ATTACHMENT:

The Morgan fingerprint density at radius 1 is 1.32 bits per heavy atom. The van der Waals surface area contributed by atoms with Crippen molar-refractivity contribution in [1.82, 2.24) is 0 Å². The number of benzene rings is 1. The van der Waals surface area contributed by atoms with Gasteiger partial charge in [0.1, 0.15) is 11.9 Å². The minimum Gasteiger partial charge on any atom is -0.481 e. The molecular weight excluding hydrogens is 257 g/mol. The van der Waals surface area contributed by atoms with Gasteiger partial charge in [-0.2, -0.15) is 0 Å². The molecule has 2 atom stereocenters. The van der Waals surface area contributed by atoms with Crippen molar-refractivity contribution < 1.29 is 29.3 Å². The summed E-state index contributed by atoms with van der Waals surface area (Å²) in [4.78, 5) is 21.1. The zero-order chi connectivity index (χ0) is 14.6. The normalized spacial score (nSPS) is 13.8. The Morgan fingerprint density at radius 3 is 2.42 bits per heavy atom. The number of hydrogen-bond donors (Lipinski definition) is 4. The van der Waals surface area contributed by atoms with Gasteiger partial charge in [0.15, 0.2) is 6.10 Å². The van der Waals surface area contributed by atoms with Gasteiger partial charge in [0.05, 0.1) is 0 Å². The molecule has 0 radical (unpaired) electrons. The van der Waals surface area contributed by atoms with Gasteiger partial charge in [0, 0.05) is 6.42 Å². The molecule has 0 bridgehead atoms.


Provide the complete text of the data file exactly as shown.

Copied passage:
The Morgan fingerprint density at radius 1 is 1.32 bits per heavy atom. The van der Waals surface area contributed by atoms with Crippen molar-refractivity contribution in [1.82, 2.24) is 0 Å². The number of benzene rings is 1. The van der Waals surface area contributed by atoms with Gasteiger partial charge in [0.1, 0.15) is 11.9 Å². The minimum Gasteiger partial charge on any atom is -0.481 e. The molecular weight excluding hydrogens is 257 g/mol. The van der Waals surface area contributed by atoms with Gasteiger partial charge in [-0.2, -0.15) is 0 Å². The molecule has 2 atom stereocenters. The van der Waals surface area contributed by atoms with Crippen molar-refractivity contribution < 1.29 is 29.3 Å². The summed E-state index contributed by atoms with van der Waals surface area (Å²) in [4.78, 5) is 21.1. The zero-order chi connectivity index (χ0) is 14.6. The normalized spacial score (nSPS) is 13.8. The Morgan fingerprint density at radius 3 is 2.42 bits per heavy atom. The number of hydrogen-bond donors (Lipinski definition) is 4. The van der Waals surface area contributed by atoms with Gasteiger partial charge in [0.15, 0.2) is 6.10 Å². The van der Waals surface area contributed by atoms with Gasteiger partial charge in [0.05, 0.1) is 0 Å². The molecule has 0 radical (unpaired) electrons. The van der Waals surface area contributed by atoms with Gasteiger partial charge in [0, 0.05) is 6.42 Å². The molecule has 0 bridgehead atoms.